The South China Sea Disputes: Will Taiwan’s Role Be Enhanced?


HAIKOU (IPP Review) — For many years, Taiwan’s interests and role in the South China Sea disputes have essentially been officially ignored. But with the election of U.S. President Donald J. Trump and his appointment of John Bolton as National Security Adviser, its influence on and involvement in such issues may increase substantially.

Bolton in particular has a long history of supporting Taiwan’s interests. He has urged the restoration of formal diplomatic relations with Taiwan and that Taiwan be able to join the United Nations and its various agencies and committees. He has even suggested that the U.S. base troops and assets there.

Since 1956, Taiwan has continuously occupied the largest feature in the Spratlys — Itu Aba or Taiping island. It has more recently “militarized” it. It also claims sovereignty over all the other high tide features and their “relevant” waters.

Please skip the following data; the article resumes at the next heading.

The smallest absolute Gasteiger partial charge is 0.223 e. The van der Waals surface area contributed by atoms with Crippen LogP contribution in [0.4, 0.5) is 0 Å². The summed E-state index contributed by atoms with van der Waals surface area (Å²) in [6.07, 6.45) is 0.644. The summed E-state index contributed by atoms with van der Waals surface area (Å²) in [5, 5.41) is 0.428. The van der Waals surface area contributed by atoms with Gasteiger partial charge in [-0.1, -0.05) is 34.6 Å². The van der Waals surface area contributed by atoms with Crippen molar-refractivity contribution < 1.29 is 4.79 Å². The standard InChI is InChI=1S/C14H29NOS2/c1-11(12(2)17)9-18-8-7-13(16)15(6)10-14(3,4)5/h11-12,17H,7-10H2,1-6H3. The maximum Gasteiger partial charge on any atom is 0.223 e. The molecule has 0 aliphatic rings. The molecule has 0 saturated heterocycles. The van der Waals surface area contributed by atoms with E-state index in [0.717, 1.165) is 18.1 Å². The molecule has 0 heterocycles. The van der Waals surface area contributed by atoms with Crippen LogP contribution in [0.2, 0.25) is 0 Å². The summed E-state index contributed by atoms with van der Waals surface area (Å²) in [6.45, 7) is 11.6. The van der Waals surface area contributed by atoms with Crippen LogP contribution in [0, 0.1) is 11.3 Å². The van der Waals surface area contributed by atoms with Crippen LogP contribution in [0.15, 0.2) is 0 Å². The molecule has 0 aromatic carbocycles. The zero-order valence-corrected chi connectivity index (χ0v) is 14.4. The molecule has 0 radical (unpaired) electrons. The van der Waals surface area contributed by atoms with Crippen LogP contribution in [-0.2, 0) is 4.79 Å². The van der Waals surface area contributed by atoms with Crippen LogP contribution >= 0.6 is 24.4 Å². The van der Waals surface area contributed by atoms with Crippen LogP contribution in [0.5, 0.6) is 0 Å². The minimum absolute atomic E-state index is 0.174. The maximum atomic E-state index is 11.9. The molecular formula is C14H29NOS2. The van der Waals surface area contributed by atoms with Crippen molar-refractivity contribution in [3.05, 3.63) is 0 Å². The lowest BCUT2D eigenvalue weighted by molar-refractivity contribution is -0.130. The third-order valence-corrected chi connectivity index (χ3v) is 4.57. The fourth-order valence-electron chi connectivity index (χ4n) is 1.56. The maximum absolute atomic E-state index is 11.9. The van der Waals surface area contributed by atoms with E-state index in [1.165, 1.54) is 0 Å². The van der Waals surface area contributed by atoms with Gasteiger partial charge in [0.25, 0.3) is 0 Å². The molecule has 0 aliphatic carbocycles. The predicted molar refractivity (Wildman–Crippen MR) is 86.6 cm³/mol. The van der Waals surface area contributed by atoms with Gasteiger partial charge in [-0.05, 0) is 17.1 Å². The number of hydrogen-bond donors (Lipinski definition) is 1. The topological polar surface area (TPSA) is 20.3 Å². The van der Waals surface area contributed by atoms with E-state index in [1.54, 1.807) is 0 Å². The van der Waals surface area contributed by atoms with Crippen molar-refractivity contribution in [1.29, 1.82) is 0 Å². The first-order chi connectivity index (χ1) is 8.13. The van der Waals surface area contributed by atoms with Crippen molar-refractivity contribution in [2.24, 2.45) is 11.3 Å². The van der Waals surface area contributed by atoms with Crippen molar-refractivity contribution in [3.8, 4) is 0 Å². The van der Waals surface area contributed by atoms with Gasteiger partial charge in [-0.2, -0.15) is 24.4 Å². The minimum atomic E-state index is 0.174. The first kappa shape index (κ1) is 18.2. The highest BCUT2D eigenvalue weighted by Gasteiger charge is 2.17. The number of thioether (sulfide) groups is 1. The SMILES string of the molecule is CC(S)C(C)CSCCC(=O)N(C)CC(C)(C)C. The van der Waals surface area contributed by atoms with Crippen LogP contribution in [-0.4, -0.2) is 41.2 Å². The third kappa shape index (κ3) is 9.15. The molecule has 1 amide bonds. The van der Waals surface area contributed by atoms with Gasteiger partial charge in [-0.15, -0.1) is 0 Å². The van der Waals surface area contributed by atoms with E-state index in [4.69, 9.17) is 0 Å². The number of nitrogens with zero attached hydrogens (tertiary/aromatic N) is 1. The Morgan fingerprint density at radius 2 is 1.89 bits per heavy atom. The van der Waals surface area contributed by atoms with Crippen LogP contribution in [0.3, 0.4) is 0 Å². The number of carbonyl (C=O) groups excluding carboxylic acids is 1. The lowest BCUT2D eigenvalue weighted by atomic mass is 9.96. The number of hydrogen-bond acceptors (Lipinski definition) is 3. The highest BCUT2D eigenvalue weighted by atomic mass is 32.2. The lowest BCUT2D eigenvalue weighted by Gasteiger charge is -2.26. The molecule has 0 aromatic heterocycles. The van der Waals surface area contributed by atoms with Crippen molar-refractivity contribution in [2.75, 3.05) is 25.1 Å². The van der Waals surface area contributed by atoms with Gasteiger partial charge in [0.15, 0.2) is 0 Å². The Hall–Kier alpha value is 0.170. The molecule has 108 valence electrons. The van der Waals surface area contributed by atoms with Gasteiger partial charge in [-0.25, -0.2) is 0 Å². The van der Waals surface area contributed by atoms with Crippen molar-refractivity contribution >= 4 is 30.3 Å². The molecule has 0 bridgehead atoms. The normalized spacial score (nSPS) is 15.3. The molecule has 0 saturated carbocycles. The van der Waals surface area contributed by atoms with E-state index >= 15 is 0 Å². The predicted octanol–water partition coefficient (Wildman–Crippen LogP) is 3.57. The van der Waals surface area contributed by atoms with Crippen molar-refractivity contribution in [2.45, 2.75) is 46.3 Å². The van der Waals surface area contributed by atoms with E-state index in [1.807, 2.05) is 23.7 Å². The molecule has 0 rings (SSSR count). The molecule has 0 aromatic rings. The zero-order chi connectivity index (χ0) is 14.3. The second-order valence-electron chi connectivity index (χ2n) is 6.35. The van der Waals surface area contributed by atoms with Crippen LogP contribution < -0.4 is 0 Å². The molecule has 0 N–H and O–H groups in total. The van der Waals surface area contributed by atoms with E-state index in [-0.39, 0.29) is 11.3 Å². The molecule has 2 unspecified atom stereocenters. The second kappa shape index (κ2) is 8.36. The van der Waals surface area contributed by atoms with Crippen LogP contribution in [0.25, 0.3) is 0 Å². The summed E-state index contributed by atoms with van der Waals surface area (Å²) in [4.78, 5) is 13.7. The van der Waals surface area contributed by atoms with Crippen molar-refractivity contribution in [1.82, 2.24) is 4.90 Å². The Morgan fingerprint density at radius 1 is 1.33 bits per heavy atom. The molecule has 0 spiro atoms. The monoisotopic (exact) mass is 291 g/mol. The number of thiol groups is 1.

Moreover, Taiwan has one of the largest fishing fleets active in the area and its coast guard and navy regularly patrol these waters to protect that fleet as well as Taiwan’s claims. But because of the One China policy, Taiwan has not been invited to participate in formal intergovernmental discussions on the issues, including the current critical negotiations on a “code of conduct” that would guide the actions of all in the area to avoid incidents. It thus has been relegated to heavy lobbying behind the scenes.